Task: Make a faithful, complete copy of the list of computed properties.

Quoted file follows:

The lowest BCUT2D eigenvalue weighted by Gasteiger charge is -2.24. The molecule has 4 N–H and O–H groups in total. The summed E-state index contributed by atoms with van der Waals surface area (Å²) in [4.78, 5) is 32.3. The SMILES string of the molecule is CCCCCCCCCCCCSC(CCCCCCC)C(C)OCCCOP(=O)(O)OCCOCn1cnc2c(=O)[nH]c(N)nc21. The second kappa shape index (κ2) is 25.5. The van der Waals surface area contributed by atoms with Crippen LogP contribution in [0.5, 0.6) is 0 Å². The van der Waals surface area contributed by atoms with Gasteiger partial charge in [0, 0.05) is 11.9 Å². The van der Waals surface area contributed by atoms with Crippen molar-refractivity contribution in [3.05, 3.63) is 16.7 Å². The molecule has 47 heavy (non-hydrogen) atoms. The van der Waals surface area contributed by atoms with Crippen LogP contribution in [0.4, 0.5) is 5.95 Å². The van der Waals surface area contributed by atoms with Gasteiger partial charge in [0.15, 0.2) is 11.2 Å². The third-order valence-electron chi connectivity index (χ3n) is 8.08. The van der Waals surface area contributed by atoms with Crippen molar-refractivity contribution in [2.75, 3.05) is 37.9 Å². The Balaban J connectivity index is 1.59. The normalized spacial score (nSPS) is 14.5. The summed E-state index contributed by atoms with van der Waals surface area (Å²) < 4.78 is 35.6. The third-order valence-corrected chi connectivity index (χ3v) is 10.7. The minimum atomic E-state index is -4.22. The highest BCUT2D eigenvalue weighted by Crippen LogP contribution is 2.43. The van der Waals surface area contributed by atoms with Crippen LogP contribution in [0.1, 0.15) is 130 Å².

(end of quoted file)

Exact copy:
The lowest BCUT2D eigenvalue weighted by Gasteiger charge is -2.24. The molecule has 4 N–H and O–H groups in total. The summed E-state index contributed by atoms with van der Waals surface area (Å²) in [4.78, 5) is 32.3. The SMILES string of the molecule is CCCCCCCCCCCCSC(CCCCCCC)C(C)OCCCOP(=O)(O)OCCOCn1cnc2c(=O)[nH]c(N)nc21. The second kappa shape index (κ2) is 25.5. The van der Waals surface area contributed by atoms with Crippen LogP contribution in [0.5, 0.6) is 0 Å². The van der Waals surface area contributed by atoms with Gasteiger partial charge in [0, 0.05) is 11.9 Å². The van der Waals surface area contributed by atoms with Crippen molar-refractivity contribution in [3.05, 3.63) is 16.7 Å². The molecule has 47 heavy (non-hydrogen) atoms. The van der Waals surface area contributed by atoms with Crippen LogP contribution in [0.4, 0.5) is 5.95 Å². The van der Waals surface area contributed by atoms with Gasteiger partial charge in [0.15, 0.2) is 11.2 Å². The third-order valence-electron chi connectivity index (χ3n) is 8.08. The van der Waals surface area contributed by atoms with Crippen molar-refractivity contribution in [2.75, 3.05) is 37.9 Å². The Balaban J connectivity index is 1.59. The normalized spacial score (nSPS) is 14.5. The summed E-state index contributed by atoms with van der Waals surface area (Å²) < 4.78 is 35.6. The third-order valence-corrected chi connectivity index (χ3v) is 10.7. The minimum atomic E-state index is -4.22. The highest BCUT2D eigenvalue weighted by Crippen LogP contribution is 2.43. The van der Waals surface area contributed by atoms with Crippen LogP contribution in [0.1, 0.15) is 130 Å².